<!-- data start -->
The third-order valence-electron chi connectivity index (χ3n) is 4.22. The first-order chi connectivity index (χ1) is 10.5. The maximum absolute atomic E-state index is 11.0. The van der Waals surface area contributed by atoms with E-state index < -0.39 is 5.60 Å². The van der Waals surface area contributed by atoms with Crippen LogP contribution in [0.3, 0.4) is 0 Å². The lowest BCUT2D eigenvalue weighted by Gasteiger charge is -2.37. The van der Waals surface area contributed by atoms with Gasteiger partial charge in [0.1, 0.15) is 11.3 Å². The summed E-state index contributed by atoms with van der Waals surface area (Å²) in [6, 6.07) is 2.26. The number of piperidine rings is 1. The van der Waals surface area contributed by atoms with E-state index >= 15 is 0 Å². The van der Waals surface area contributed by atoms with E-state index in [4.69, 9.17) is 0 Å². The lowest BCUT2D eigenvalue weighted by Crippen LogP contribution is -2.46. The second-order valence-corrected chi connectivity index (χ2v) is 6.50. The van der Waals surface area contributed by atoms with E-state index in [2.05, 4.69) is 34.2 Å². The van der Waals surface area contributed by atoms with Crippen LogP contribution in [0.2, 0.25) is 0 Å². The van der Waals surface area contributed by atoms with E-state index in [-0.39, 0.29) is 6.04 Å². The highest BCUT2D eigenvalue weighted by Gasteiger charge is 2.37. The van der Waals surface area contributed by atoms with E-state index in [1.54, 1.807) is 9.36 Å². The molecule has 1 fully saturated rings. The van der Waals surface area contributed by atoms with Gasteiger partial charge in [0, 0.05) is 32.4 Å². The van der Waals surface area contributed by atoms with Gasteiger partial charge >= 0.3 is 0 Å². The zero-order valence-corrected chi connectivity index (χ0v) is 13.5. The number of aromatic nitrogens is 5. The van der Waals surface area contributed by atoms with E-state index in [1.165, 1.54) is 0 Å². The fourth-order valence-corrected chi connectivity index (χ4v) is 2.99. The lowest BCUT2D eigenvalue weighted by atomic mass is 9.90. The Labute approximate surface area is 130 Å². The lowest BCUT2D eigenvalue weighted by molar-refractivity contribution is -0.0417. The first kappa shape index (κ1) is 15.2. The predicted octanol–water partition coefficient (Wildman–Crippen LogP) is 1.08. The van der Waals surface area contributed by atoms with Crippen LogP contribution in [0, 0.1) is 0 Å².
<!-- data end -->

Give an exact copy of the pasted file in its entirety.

The third-order valence-electron chi connectivity index (χ3n) is 4.22. The first-order chi connectivity index (χ1) is 10.5. The maximum absolute atomic E-state index is 11.0. The van der Waals surface area contributed by atoms with E-state index < -0.39 is 5.60 Å². The van der Waals surface area contributed by atoms with Crippen LogP contribution in [0.3, 0.4) is 0 Å². The lowest BCUT2D eigenvalue weighted by Gasteiger charge is -2.37. The van der Waals surface area contributed by atoms with Gasteiger partial charge in [0.1, 0.15) is 11.3 Å². The summed E-state index contributed by atoms with van der Waals surface area (Å²) in [6, 6.07) is 2.26. The number of piperidine rings is 1. The van der Waals surface area contributed by atoms with E-state index >= 15 is 0 Å². The van der Waals surface area contributed by atoms with E-state index in [4.69, 9.17) is 0 Å². The lowest BCUT2D eigenvalue weighted by Crippen LogP contribution is -2.46. The second-order valence-corrected chi connectivity index (χ2v) is 6.50. The van der Waals surface area contributed by atoms with E-state index in [2.05, 4.69) is 34.2 Å². The van der Waals surface area contributed by atoms with Crippen LogP contribution in [0.2, 0.25) is 0 Å². The van der Waals surface area contributed by atoms with E-state index in [-0.39, 0.29) is 6.04 Å². The highest BCUT2D eigenvalue weighted by Gasteiger charge is 2.37. The van der Waals surface area contributed by atoms with E-state index in [1.54, 1.807) is 9.36 Å². The molecule has 1 fully saturated rings. The van der Waals surface area contributed by atoms with Gasteiger partial charge in [0, 0.05) is 32.4 Å². The van der Waals surface area contributed by atoms with Gasteiger partial charge >= 0.3 is 0 Å². The zero-order valence-corrected chi connectivity index (χ0v) is 13.5. The number of aromatic nitrogens is 5. The van der Waals surface area contributed by atoms with E-state index in [1.165, 1.54) is 0 Å². The fourth-order valence-corrected chi connectivity index (χ4v) is 2.99. The lowest BCUT2D eigenvalue weighted by atomic mass is 9.90. The Labute approximate surface area is 130 Å². The lowest BCUT2D eigenvalue weighted by molar-refractivity contribution is -0.0417. The first kappa shape index (κ1) is 15.2. The predicted octanol–water partition coefficient (Wildman–Crippen LogP) is 1.08. The van der Waals surface area contributed by atoms with Crippen LogP contribution in [0, 0.1) is 0 Å².